Almost twenty years ago I wrote a book that had nearly two-hundred pages of text talking about rebuy (repurchase) rates.
Rebuy rates are so darn important - and they are so darn easy to calculate.
Take every customer who bought during 2020 (100), then calculate the percentage who bought again in 2021 (27), then divide 2021 repurchasers by your 2020 inventory of customers (100) and you have your rebuy rate (27/100 = 27%).
Why do rebuy rates matter?
Rebuy rates matter because they indicate the type of business you manage. The rates are not reflective of success or failure (unless compared to prior years). The rates simply tell you what your marketing purpose is.
When overall rebuy rates are < 40%, your purpose as a marketer is to find as many new customers as possible at the lowest possible cost.
When overall rebuy rates are > 60%, your purpose as a marketer is to find as many ways as possible to increase the number of incremental purchases loyal customers place.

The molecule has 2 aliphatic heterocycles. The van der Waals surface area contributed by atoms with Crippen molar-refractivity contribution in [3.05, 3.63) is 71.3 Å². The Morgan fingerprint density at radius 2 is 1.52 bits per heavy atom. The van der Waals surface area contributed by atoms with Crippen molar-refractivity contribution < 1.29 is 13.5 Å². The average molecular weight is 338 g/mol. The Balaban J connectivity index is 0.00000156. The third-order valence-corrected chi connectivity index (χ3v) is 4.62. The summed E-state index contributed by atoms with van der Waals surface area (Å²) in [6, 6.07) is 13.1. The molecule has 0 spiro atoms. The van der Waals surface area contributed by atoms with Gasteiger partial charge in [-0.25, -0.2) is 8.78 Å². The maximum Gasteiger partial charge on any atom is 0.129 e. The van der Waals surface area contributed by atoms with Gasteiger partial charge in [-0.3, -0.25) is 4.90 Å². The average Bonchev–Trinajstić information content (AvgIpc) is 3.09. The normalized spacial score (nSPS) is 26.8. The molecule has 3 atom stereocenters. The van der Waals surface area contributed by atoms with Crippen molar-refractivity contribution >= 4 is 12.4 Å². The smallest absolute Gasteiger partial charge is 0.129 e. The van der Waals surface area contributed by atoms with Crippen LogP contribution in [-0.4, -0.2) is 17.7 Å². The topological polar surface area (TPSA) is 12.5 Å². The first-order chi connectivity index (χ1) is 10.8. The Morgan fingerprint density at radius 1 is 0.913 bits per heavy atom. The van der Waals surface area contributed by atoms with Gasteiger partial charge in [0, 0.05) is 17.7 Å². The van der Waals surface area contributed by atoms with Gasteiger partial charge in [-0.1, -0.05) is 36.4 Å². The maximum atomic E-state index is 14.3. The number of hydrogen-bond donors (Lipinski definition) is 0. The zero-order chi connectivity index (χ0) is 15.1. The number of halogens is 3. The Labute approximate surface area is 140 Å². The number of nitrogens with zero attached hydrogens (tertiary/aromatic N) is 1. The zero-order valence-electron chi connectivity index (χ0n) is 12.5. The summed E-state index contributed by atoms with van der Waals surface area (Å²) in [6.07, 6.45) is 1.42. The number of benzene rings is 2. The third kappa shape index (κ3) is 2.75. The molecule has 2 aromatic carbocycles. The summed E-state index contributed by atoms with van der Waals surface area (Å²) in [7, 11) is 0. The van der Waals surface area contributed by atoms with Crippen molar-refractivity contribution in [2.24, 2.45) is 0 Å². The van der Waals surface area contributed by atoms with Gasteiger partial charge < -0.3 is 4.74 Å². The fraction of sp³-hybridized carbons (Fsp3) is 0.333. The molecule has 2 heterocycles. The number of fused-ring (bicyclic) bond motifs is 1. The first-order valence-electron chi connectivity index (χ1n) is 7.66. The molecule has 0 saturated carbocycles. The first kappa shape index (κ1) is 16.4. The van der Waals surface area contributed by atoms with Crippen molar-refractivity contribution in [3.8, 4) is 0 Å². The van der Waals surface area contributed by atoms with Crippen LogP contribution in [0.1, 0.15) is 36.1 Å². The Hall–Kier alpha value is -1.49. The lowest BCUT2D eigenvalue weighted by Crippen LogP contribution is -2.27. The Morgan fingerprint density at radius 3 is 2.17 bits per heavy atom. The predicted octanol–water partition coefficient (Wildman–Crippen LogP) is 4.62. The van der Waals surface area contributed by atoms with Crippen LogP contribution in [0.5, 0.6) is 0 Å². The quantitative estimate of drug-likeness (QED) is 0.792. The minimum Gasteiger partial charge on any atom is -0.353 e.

The biggest mistakes I see are when a company with a 27% rebuy rate tries to act like they have a 72% rebuy rate. The company invests all sorts of money on discounts and bribes to encourage customers to become "loyal". This tactic (push loyalty efforts to customers unlikely to repurchase) just doesn't work. Never has. Those who say it "works" are looking at incremental gains in sales/profit, which happen ... but the work the marketer performs does not fundamentally change the sales trajectory of the brand.
About 80% of my client base possess twelve-month buyers with rebuy rates < 40%.
This means 80% of my client base needs to be obsessed with customer acquisition.
Very few companies are obsessed with customer acquisition.